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The David Splaine Team

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Favorite Recipes

We feature recipes of things we  enjoy making in our quarterly newsletter. Not that we are great cooks, but we all have some favorite foods or family recipes that we like to share. Here are the recipes we have published.

Additionally, to show our appreciation, we would like to offer anyone who refers us to their family and friends a fresh bottle of our highly sought after, home-made, barbecue sauce.

Enjoy, Dave

Oven Baked Sea Bass

My wife brought home a nice piece of Chilean Sea Bass and made sure she ripped off the price tag before putting it in the fridge. It is a little expensive, but it was the best piece of fish I ever had. If you treat yourself to this fish, here is a simple recipe I used that was delicious.
                                                                                                                               Enjoy, Dave S.

1 lb Chilean Sea Bass filet (skin on)
3 minced garlic cloves
2 tbsp extra virgin olive oil
2 tsp fresh coarse black pepper
1 tsp ground salt
1/3 cup of white wine
1 tbsp fresh minced parsley
2 lemon wedges

Preheat oven to 450 degrees. In a cup, mix garlic, oil, salt, and pepper. Rub fish with oil mixture. Sprinkle the wine over fish trying not to let oil mixture run off. Bake fish for 15 minutes, then sprinkle fresh parsley and cook for another 5 minutes until fish reaches 145 degrees. Drizzle remaining pan juices over fish and garnish with lemon wedges.

Old-Fashioned Whiskey Cake

Growing up, my family always got together with another family on Christmas Eve because our parents and the kids were all very close. One thing I remember from those get-togethers was a whiskey cake that was dripping in whiskey. As a 12-year-old, I probably enjoyed that cake more than I should have. Anyway, here is a great recipe that may not have been the same as the one I had as a kid, but I've made this a few times and it's a hit. Be sure to use a good whiskey, whatever you like will do.                                                                                       Enjoy, Dave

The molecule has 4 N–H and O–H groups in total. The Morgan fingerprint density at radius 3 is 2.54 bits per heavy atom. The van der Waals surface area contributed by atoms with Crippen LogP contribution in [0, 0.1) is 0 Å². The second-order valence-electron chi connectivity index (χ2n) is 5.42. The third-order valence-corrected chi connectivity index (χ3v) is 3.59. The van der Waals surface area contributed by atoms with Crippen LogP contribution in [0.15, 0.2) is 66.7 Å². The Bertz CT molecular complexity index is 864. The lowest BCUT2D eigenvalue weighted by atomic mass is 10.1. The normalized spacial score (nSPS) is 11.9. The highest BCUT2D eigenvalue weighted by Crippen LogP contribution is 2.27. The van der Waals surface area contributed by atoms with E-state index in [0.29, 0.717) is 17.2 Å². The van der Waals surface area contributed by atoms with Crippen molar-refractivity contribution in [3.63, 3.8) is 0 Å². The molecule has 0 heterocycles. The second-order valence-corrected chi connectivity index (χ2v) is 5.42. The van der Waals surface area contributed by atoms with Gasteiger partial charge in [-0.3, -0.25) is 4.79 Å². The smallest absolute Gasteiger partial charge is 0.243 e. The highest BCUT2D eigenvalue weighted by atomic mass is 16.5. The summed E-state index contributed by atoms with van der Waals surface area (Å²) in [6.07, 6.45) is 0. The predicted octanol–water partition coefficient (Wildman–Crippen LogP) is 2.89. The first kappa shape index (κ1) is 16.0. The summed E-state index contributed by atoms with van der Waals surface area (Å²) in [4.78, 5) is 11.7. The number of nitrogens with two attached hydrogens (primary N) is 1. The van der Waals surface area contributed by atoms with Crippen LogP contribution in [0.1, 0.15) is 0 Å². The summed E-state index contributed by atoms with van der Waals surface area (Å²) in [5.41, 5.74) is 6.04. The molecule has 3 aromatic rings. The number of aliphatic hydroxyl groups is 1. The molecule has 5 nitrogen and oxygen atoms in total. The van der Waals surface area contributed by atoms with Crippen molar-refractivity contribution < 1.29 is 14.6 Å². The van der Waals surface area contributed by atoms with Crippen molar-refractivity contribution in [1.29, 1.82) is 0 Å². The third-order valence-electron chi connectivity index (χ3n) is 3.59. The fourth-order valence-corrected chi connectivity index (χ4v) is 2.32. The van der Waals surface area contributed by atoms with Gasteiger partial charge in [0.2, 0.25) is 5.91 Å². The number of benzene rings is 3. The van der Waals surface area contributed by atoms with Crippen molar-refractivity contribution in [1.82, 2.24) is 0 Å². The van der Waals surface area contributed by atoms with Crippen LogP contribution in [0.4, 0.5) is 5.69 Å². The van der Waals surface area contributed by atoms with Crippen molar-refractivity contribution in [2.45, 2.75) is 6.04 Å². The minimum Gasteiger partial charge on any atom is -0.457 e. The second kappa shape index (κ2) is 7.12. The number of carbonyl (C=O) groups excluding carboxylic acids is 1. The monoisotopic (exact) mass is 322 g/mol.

1 (15.25 ounce) box yellow cake mix
1 (3.4 ounce) box instant vanilla pudding
4 eggs
½ cup of oil
1 cup whole milk
1 ½ fluid ounces whiskey
1 cup chopped walnuts

½ cup butter, melted
1 cup sugar
½ cup whiskey


Cake – Combine all ingredients and mix for 3 minutes by hand. Pour into well-greased Bundt pan and bake for 50-60 minutes at 350 degrees. Toothpick should come out clean.

Icing – Cook on stovetop on medium.
1.       Combine all ingredients and heat until sugar is dissolved and mixture is brown.
2.       Leave cooked cake in pan and using a toothpick, poke several holes into cake.
3.       Pour ¾ icing onto cake and let set 15 minutes.
4.       Flip cake onto plate and brush remaining icing onto top and sides of cake.

Grape-Nut Pudding

Summering at my Grandmother’s beach house in Cedar Tree Point always meant that there were be grape-nut pudding following many of the great seafood dishes she would make from all the seafood we caught on Greenwich Bay. This is a family favorite and really easy to make.                                                                                                                                                 Enjoy, Dave

1 cup Grape-nuts cereal
¾ cup sugar
4 eggs
1 quart milk
1 ½ tsp vanilla extract
1 dash salt
Ground nutmeg